Those damn Avengers movies. I’ve never been much of a comic book fanatic, but I absolutely eat these movies up. They’re entertaining as hell, funny, rewatchable and…. inspiring?

I was watching Avengers: Endgame on the airplane the other day for the first time since I’d seen it in theaters right after it came out. There’s a scene where Thor and Rocket the Raccoon time travel back to a scene in a previous Thor movie, when Thor’s mom, Frigga (yes, I did have to look that up), is still alive.

You’ve probably seen the movie, you’re probably aware that at this point – Fat Thor is having a complete breakdown, questioning his purpose, his ability to succeed, essentially his entire existence.

“I’m not supposed to be like everyone else,” Thor says. 

And here’s the part that got me…

Frigga replies with, “Everyone fails at who they’re supposed to be, Thor. The measure of a person, of a hero, is how well they succeed at being who they are.”

The measure of a person is how well they succeed at being who they are.

Obviously, this is an uber-dramatic, meant-to-set-the-scene-for-what’s-about-to-come kind of dialogue in the script, but that doesn’t mean it’ll still tug at my heartstrings a little bit.

How often is our time and energy spent concerning ourselves with trying to be the person that we think we’re supposed to be? Just based on the wishy-washy, soft, non-definitive words in that sentence alone – shouldn’t that already be a clear sign that it’s a pretty weak idea? 

Yet, we consume ourselves with being someone we’re not. The should’s, the supposed-to’s – they eat at us until we become so confused with the people-pleasing to those around us that we forget that it’s ok to actually be the person we are.

I can think of PLENTY of examples in my youth where I concentrated so hard on being the person I thought my family wanted me to be, my classmates – the guys in (and out) of my social group and the girls I was trying to impress alike, probably everyone I came in contact with. Honestly – in some ways that’s still the case to this day, though I’m much less willing to put up with those thoughts and feelings… crazy!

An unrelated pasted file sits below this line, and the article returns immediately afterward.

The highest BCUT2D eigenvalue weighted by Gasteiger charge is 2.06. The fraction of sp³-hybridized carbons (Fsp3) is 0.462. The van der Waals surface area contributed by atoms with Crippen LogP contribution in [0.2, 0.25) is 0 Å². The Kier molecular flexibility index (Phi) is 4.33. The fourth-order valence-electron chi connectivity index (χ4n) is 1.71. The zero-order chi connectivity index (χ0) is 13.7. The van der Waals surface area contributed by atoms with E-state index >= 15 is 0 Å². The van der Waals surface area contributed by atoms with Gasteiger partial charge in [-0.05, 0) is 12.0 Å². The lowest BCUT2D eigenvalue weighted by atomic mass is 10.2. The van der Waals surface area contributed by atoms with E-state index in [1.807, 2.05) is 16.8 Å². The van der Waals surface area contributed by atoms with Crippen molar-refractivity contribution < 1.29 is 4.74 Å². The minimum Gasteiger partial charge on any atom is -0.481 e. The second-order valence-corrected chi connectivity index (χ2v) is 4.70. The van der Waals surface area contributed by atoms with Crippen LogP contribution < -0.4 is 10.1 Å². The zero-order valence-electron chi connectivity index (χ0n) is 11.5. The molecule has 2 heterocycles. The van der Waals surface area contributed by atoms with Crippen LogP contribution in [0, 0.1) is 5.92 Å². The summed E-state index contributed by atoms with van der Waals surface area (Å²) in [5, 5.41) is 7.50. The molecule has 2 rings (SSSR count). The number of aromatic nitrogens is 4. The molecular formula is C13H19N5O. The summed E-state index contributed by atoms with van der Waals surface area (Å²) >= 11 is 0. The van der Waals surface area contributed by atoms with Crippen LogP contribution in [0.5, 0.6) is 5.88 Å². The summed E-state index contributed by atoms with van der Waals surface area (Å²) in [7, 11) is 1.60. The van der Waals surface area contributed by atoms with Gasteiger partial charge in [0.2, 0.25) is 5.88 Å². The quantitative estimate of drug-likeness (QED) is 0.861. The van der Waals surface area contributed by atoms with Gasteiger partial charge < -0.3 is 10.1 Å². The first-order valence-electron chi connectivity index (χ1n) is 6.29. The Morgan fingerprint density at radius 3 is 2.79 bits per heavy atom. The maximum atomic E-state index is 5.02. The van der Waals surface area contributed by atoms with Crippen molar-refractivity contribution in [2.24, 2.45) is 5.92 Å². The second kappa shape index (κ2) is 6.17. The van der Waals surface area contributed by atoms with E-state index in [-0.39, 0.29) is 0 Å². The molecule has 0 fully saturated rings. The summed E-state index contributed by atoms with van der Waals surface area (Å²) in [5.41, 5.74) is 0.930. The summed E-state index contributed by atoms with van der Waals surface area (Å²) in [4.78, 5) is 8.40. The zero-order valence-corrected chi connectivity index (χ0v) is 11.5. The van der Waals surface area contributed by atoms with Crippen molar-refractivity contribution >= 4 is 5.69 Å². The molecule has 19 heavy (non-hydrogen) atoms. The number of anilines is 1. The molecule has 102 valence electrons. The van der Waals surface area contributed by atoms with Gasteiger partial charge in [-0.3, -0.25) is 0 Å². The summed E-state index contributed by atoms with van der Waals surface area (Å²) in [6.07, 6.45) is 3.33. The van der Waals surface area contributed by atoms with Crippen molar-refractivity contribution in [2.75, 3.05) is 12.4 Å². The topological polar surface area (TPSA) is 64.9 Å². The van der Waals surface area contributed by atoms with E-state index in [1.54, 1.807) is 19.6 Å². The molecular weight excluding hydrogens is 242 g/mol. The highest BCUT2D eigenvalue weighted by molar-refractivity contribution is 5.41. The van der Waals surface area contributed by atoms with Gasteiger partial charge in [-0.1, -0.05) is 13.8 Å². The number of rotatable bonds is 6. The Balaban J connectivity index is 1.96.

What if, instead, we took those concentrations and realigned them with who we actually are? Can you imagine the amount of internal energy that we’d release if we let go of trying to be someone we’re not and just became the person we are? 

Returning ourselves to our natural state. Releasing who we think we’re supposed to be. Being the person we are.

It’s so calming. 

We don’t have to impress. We just get to be.

I know beyond a shadow of a doubt that by owning up to and being the natural state that I am that I’ve probably disappointed some of those closest to me in recent years. 

And, #sorrynotsorry – I don’t care. I probably used to. But I just don’t anymore. I don’t have time for that. 

Because I know in my truest sense of myself, that if I’m spending all my energy on doing, being, living in a way that is only for everyone else around me — I’m not honoring who I am and I’d likely be living in a state of misery.

Instead, I know the person that I am and I appreciate the Man I’ve become. And because of that, my natural state is just existing in a sense of love, positivity and happiness. The relationship between Jess and me just continues to get better and better. 

That’s being me. My drive is to succeed at being who I am.

So… who are you? Are you letting the real you out?

The measure of a person is how well they succeed at being who they are.

So, how do you measure yourself up?

The Measure of a Person is How Well They Succeed at Being Who They Are